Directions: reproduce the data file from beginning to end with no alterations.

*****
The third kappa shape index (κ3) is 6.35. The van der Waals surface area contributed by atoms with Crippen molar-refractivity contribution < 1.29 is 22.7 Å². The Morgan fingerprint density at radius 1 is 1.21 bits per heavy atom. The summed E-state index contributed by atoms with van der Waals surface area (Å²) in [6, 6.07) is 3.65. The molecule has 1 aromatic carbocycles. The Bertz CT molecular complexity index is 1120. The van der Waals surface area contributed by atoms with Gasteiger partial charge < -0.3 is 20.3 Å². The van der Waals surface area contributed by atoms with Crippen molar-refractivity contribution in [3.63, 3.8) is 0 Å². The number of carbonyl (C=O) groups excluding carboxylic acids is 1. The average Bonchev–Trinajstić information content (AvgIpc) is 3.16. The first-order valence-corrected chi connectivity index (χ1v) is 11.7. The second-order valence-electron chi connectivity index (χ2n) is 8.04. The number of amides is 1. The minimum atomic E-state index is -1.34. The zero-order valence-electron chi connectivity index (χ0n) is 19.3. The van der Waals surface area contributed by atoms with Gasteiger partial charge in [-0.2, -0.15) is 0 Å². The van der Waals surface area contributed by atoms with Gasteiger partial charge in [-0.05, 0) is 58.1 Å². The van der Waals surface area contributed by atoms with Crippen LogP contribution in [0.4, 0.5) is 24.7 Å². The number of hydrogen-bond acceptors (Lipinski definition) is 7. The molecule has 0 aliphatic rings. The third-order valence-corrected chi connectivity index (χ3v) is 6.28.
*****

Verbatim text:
The third kappa shape index (κ3) is 6.35. The van der Waals surface area contributed by atoms with Crippen molar-refractivity contribution < 1.29 is 22.7 Å². The Morgan fingerprint density at radius 1 is 1.21 bits per heavy atom. The summed E-state index contributed by atoms with van der Waals surface area (Å²) in [6, 6.07) is 3.65. The molecule has 1 aromatic carbocycles. The Bertz CT molecular complexity index is 1120. The van der Waals surface area contributed by atoms with Gasteiger partial charge < -0.3 is 20.3 Å². The van der Waals surface area contributed by atoms with Crippen molar-refractivity contribution in [3.63, 3.8) is 0 Å². The number of carbonyl (C=O) groups excluding carboxylic acids is 1. The average Bonchev–Trinajstić information content (AvgIpc) is 3.16. The first-order valence-corrected chi connectivity index (χ1v) is 11.7. The second-order valence-electron chi connectivity index (χ2n) is 8.04. The number of amides is 1. The minimum atomic E-state index is -1.34. The zero-order valence-electron chi connectivity index (χ0n) is 19.3. The van der Waals surface area contributed by atoms with Gasteiger partial charge in [-0.2, -0.15) is 0 Å². The van der Waals surface area contributed by atoms with Gasteiger partial charge in [-0.05, 0) is 58.1 Å². The van der Waals surface area contributed by atoms with Crippen LogP contribution in [0.4, 0.5) is 24.7 Å². The number of hydrogen-bond acceptors (Lipinski definition) is 7. The molecule has 0 aliphatic rings. The third-order valence-corrected chi connectivity index (χ3v) is 6.28.